Sen, Mrinal (1923--) By Amit, Rea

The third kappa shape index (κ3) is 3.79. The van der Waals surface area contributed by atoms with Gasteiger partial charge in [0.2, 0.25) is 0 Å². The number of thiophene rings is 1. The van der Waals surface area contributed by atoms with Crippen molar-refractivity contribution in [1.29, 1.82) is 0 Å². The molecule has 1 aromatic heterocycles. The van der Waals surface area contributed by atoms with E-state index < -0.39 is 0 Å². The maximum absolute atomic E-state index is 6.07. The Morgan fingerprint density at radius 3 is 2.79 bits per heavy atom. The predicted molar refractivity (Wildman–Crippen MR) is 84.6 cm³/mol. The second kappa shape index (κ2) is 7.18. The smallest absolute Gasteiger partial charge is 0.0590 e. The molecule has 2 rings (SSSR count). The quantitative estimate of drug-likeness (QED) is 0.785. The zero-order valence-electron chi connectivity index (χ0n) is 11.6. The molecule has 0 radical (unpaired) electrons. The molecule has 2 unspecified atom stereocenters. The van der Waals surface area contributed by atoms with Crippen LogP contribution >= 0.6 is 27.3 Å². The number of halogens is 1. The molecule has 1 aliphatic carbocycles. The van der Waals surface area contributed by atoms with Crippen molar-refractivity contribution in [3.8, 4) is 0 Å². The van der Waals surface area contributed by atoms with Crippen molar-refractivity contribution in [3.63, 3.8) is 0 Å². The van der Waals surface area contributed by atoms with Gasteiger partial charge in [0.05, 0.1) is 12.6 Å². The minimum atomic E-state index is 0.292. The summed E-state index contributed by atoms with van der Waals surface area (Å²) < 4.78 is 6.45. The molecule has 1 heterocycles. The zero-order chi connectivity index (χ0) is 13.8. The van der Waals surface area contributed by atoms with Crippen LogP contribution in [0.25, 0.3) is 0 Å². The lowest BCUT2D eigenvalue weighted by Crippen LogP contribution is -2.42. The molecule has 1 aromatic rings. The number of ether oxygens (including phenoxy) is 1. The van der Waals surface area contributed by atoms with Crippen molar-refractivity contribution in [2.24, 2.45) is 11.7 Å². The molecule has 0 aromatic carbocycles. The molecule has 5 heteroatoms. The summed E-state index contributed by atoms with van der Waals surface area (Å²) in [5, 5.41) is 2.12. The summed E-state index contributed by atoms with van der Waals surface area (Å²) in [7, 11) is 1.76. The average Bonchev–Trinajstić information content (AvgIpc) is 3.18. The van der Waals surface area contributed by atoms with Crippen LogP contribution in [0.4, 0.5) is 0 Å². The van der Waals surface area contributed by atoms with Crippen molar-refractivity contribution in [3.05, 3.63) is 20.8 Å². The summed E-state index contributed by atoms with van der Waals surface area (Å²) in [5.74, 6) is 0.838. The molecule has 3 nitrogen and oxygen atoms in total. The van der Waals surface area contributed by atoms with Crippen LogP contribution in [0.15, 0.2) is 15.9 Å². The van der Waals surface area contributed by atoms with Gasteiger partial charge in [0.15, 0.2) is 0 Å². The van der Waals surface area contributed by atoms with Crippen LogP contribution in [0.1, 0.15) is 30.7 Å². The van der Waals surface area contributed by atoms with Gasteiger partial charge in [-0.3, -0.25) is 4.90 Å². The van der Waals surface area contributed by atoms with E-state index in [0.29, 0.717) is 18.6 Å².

Mrinal Sen is an Indian film director closely associated with the Indian New Wave (alternatively known as the Parallel Cinema). Born in Faridpur, now Bangladesh, he moved to Calcutta in 1940. Although Sen began directing films in 1955, it was his 1969 film, Bhuvan Shome, that earned him recognition among those associated with India’s independent art cinema. While the simple narrative emphasizes progressive socialist ideas, the film is most notable for its cinematic form, which incorporates live footage and documentary-like filmmaking with fast editing and several animated sequences. In the early 1970s Sen’s films become more radical politically, glorifying violent demonstrations against the government. This shift is visible in his “Calcutta Trilogy” (Interview, Calcutta 71, and Padatik) and Chorus (1975), the latter earning Sen the Silver Prize at the 1975 Moscow International Film Festival. In the latter half of the 1970s Sen turned to more mainstream filmmaking. He has also directed several documentary films, among them a film produced for the British Film Institute’s series on world cinema, And the Show Goes On—Indian Chapter (1999).